Wanted: a home for the 'herd of white elephants' left by Athens Olympics

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The Independent Online

Seven months after the closing ceremony of the Athens Olympics, Greece has unveiled its blueprint for the future use of the venues, ruling out any sell-offs and ignoring calls to hand them over to the public.

Seven months after the closing ceremony of the Athens Olympics, Greece has unveiled its blueprint for the future use of the venues, ruling out any sell-offs and ignoring calls to hand them over to the public.

After spending nearly £8bn on staging the Games, Greeks have become increasingly impatient that their costly new stadiums are standing empty, earning them the title the "herd of white elephants".

The Olympics, which were hailed as a "magical games" by Jacques Rogge, the international Olympic committee president, havebecome a nightmare for the smallest country to stage the event since Finland in the 1950s.

With a soaring public debt and public admissions of irresponsible spending during a period of preparation littered with delays and last-minute panics, many Greeks are disillusioned with the legacy of the "homecoming Olympics".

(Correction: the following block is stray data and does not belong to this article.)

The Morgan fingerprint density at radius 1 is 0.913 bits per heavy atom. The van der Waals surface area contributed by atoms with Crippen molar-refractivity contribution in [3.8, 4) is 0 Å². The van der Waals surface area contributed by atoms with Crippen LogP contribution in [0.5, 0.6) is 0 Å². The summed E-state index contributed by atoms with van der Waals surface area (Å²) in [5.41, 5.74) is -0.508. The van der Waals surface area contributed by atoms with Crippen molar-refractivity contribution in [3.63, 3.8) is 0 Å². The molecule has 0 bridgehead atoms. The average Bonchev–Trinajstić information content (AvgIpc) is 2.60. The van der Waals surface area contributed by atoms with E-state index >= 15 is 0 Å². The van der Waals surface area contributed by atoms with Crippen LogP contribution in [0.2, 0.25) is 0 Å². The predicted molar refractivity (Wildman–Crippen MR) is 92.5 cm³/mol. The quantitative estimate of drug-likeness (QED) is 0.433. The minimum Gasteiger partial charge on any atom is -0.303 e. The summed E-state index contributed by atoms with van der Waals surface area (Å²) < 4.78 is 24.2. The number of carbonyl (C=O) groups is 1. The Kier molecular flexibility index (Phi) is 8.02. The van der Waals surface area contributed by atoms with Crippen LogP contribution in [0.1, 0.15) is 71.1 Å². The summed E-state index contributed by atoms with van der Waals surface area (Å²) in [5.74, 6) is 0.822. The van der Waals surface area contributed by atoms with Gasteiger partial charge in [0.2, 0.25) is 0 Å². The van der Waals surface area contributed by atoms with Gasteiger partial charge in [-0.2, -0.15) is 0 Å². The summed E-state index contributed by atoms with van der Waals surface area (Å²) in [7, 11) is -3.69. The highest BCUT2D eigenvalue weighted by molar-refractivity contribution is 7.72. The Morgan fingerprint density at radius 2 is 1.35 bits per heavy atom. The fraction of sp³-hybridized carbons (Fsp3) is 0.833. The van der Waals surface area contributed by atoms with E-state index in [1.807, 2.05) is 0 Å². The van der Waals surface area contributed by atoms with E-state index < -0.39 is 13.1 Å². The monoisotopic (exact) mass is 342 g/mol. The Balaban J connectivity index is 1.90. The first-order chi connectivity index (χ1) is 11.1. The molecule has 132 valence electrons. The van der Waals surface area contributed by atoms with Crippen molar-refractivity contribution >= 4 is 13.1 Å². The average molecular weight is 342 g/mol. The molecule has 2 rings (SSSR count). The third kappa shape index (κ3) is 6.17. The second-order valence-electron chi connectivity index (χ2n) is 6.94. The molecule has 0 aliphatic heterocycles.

The Greek Culture minister, Fani Palli-Petralia, said: "The time has come for the gigantic financial investment made for the Olympic Games to pay off a 'capital gains' reward for the Greek people.

"Our policy for the exploitation of these facilities will be to ensure that the money paid by the taxpayer is not lost," she insisted as she presented the bill at the main Olympic Stadium complex.

The bill, which still has to make its way through a partisan parliament, will allow cultural centres, restaurants and shops to use the grounds of the Olympic sites.

However, the new plans were critically short on specifics about exactly how, when and by whom the sites would be used. An 18-hole golf course and a heliport at the equestrian centre and a marina and five-star hotel at the yachting complex represented the only solid proposals.

Mrs Palli-Petralia said the government had held talks with several interested domestic and foreign investors about use of the venues, but did not give any more details.

She was adamant, however, that the sites would remain in the hands of the state. "Nothing is for sale, and nothing will be sold," she said.

The government insisted that foreign and home-grown investors were queuing up to bid for leases, but have so far refused to reveal the details.

The venues, which include a specialist Taekwondo stadium and a £90m rowing centre, both under lock and key since September, will cost £50m a year just to maintain. Greek Olympic organisers deliberately sited many of the venues in run-down areas, claiming their presence would lead to urban renewal. But no firm plans have ever been in place on what to do with them.

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